Friday, September 13, 2013

To tell it like it is... or not

There was an object lesson that I used once with a group of children which involved squeezing a tube of toothpaste out and writing “words” on a piece of paper with the paste. The group soon discovered that while the “Words” came out easily enough, it was next to impossible to return the paste to the tube. It is just as hard to remove words from the atmosphere once they have been said.

In the movie, You’ve Got Mail, Kathleen Kelly bemoans her inability to come up with a response when provoked; she gets tongue-tied and later spends hours mulling over the things she should have said. Joe Fox responds that he has the opposite problem. He finds that, instead of smiling and moving on when irritated, his “Mr. Nasty” appears, revealing all of the arrogance, condescension and the secret hateful parts that should not be out and about. He says to Kathleen, “Wouldn't it be wonderful if I could pass all my zingers to you and then I would never behave badly and you could behave badly all the time and we'd both be happy? On the other hand, I must warn you that when you finally have the pleasure of saying the thing you mean to say at the moment you mean to say it, remorse inevitably follows.”

Kathleen does indeed experience that release, that surge of power in saying what you are thinking at the moment you think it. And as Joe Fox warned her, she feels remorse. “And as I waited, someone else showed up: a man who has made my professional life a misery. And an amazing thing happened. I was able, for the first time in my life to say the exact thing I wanted to say at the exact moment I wanted to say it. And, of course, afterwards, I felt terrible, just as you said I would. I was cruel, and I'm never cruel. And even though I can hardly believe what I said mattered to this man - to him, I am just a bug to be crushed - but what if it did? No matter what he's done to me, there is no excuse for my behavior.”

 There has been a trend in recent years, a sad trend, involving abrasive people believing they have a right to “Tell it like it is.” The problem is that “telling it like it is” is only from their perspective. Abrasively, persons of this ilk feel that their opinion on a situation or another person is supreme and that they somehow are more than entitled to share their unkind thoughts, but actually deserve to speak them loudly and pointedly. Is it the feeling of momentary power or feeling of such self-rightness that it cannot be contained? Generally, the response is not one of “Thank you, buddy! You really set me straight! I’m so very glad you decided to tell me exactly how you feel about me or this situation in such straight-forward and strong language.” No, that is a highly unlikely reaction. The usual response is a burnt bridge. If there ever is something that needs to be discussed, my mother used to say “You catch more flies with honey than you do with vinegar.” Given a bouquet of flowers, one tends to celebrate roses not thorns.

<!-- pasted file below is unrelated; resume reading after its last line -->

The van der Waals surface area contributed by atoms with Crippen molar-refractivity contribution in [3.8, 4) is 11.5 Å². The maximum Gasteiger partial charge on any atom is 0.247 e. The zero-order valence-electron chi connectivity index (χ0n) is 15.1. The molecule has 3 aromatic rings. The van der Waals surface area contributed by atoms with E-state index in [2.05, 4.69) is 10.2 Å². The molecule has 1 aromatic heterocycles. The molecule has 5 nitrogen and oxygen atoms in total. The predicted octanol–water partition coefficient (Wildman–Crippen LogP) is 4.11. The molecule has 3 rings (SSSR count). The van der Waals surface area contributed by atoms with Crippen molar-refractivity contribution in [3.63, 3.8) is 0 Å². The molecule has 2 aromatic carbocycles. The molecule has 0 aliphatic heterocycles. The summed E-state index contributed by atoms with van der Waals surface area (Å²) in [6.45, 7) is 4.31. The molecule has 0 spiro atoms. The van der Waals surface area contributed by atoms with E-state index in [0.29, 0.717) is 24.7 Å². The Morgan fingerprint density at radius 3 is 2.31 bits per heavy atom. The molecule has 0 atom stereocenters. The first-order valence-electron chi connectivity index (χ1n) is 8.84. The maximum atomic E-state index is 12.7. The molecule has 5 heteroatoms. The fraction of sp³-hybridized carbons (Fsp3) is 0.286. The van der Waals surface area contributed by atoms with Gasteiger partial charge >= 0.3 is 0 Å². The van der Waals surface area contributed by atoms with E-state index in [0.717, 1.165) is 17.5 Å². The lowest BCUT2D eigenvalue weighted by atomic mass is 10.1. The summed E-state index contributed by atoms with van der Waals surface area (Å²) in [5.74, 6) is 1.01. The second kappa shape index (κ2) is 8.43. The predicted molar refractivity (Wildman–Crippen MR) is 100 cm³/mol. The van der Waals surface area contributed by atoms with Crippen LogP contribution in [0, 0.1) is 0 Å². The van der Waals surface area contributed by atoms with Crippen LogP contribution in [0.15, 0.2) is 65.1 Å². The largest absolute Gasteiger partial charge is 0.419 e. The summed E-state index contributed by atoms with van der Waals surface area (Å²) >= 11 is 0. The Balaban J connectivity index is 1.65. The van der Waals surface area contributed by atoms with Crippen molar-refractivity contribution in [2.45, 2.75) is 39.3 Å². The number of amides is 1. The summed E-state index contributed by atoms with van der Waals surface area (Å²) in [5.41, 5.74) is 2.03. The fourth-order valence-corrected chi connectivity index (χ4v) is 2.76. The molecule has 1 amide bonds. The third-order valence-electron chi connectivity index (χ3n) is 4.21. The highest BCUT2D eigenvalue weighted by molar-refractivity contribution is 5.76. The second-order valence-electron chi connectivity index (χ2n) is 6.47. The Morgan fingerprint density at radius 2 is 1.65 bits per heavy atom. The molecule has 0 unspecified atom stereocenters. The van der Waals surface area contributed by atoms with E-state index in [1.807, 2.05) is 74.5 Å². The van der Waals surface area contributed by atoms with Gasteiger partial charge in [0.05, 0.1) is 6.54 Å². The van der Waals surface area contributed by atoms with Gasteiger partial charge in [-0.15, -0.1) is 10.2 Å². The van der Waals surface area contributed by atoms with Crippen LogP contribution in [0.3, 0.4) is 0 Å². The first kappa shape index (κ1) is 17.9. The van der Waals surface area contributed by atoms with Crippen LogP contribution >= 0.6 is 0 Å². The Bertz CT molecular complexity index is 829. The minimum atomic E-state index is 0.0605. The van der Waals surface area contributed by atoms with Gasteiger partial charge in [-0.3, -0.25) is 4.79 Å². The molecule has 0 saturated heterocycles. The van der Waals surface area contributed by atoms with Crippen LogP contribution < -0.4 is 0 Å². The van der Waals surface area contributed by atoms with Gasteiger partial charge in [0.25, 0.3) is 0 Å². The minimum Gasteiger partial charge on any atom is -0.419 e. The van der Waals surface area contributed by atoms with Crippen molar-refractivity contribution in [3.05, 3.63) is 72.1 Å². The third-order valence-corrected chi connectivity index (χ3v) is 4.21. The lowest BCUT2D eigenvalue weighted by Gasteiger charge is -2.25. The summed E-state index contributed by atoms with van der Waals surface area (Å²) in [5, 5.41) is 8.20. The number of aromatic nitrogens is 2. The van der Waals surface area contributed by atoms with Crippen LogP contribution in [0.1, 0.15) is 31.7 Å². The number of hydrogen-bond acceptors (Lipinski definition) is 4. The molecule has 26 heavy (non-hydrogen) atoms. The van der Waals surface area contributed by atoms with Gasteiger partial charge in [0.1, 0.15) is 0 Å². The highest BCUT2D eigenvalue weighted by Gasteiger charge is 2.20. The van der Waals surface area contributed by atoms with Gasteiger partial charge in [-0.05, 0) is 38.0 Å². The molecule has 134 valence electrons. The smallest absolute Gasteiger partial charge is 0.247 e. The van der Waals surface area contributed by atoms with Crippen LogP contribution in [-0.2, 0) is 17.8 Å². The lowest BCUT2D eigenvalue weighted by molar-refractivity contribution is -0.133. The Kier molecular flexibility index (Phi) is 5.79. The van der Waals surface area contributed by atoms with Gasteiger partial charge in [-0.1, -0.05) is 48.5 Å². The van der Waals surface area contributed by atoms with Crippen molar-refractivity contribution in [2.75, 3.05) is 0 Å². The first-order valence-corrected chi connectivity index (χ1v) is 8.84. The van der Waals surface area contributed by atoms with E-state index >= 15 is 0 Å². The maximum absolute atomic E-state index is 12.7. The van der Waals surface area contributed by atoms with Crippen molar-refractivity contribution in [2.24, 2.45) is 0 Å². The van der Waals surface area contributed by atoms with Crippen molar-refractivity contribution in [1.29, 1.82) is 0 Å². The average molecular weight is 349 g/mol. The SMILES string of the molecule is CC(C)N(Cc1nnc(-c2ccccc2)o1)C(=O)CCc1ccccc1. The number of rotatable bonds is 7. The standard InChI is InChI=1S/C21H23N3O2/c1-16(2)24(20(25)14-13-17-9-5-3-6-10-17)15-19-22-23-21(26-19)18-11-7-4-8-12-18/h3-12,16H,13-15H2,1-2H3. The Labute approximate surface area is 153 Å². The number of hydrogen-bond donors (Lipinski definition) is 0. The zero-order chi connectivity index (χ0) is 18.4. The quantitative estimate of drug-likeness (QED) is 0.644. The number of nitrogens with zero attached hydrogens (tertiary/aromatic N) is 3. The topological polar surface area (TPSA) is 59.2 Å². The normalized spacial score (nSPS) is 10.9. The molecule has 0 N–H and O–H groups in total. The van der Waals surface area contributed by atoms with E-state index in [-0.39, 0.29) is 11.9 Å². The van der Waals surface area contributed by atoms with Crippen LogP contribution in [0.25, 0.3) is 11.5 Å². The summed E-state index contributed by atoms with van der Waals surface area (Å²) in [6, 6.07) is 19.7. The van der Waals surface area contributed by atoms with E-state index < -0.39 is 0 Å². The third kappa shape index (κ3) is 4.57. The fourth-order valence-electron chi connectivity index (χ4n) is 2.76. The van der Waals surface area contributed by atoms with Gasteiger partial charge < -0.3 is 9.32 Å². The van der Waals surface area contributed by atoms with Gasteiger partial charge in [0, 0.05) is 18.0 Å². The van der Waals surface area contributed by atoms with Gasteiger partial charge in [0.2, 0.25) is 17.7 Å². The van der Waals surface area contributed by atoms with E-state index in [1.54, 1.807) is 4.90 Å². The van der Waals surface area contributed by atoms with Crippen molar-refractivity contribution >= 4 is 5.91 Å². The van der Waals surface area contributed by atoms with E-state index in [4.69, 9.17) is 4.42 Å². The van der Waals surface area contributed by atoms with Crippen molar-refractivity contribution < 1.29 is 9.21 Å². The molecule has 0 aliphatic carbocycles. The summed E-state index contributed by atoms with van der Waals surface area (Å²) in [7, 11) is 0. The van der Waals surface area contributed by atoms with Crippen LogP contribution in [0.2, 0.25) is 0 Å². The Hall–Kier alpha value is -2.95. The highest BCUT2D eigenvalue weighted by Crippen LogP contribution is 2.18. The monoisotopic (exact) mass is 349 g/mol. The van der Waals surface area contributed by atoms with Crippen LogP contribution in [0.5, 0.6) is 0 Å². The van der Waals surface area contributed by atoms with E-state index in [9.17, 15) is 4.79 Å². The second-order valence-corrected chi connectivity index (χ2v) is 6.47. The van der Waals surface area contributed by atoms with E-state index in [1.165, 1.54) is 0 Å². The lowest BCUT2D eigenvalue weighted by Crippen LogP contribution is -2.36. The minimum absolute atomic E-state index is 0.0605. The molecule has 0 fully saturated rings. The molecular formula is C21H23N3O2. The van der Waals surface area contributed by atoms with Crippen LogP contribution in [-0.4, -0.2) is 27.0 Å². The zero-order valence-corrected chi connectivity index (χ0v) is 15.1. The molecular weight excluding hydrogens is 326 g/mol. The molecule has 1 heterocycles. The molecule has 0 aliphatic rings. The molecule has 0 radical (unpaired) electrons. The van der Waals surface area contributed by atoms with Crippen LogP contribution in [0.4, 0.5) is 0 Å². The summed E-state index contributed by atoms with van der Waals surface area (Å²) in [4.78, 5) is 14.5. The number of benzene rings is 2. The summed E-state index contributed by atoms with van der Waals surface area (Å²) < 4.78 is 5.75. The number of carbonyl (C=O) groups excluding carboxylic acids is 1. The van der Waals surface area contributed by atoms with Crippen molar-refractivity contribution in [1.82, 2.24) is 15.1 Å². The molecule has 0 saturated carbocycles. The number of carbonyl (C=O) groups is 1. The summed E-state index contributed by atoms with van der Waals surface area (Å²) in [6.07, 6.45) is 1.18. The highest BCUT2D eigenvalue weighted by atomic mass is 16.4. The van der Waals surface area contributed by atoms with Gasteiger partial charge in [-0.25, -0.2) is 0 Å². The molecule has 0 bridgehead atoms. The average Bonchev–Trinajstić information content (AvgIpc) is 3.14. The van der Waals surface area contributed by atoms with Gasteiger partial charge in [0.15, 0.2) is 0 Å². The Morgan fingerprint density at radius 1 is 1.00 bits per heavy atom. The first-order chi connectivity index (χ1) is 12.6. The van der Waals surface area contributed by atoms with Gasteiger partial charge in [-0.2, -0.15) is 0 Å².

“It is a wise thing to be polite; consequently, it is a stupid thing to be rude. To make enemies by unnecessary and willful incivility is just as insane a proceeding as to set your house on fire. For politeness is like a counter--an avowedly false coin, with which it is foolish to be stingy,” wrote Arthur Schopenhauer in Wisdom of Life and Counsels and Maxims. Rudeness, albeit with great conviction, does not build up relationships – it tears them down. Edmund Burke once said that “Rudeness is the weak man’s imitation of strength.”

These individuals who are infatuated with the idea of speaking their minds and “telling it like it is” don’t do this merely when confronted or irritated. They unleash their opinions or judgments on any manner of occasion. I’ve seen it released when someone was trying to be helpful, when someone was providing a listening ear, when someone was under a great deal of stress and hoping for advice. The unsuspecting recipient is left feeling devalued – and really, only the self-absorbed can feel powerful in devaluing another being.

 As for me, I would rather be Kathleen Kelly, unable to have zingers roll of her tongue when faced with provocation. Walking away politely is much more dignified. Yes, mental rolling about of those things that could have been said is bound to happen – but those things are so much better locked tightly away in Pandora’s box rather than allowed unbridled rampage. Indeed, I would rather lose sleep over not saying unkind things than to feel terrible and lose sleep over having said words that can never be taken back.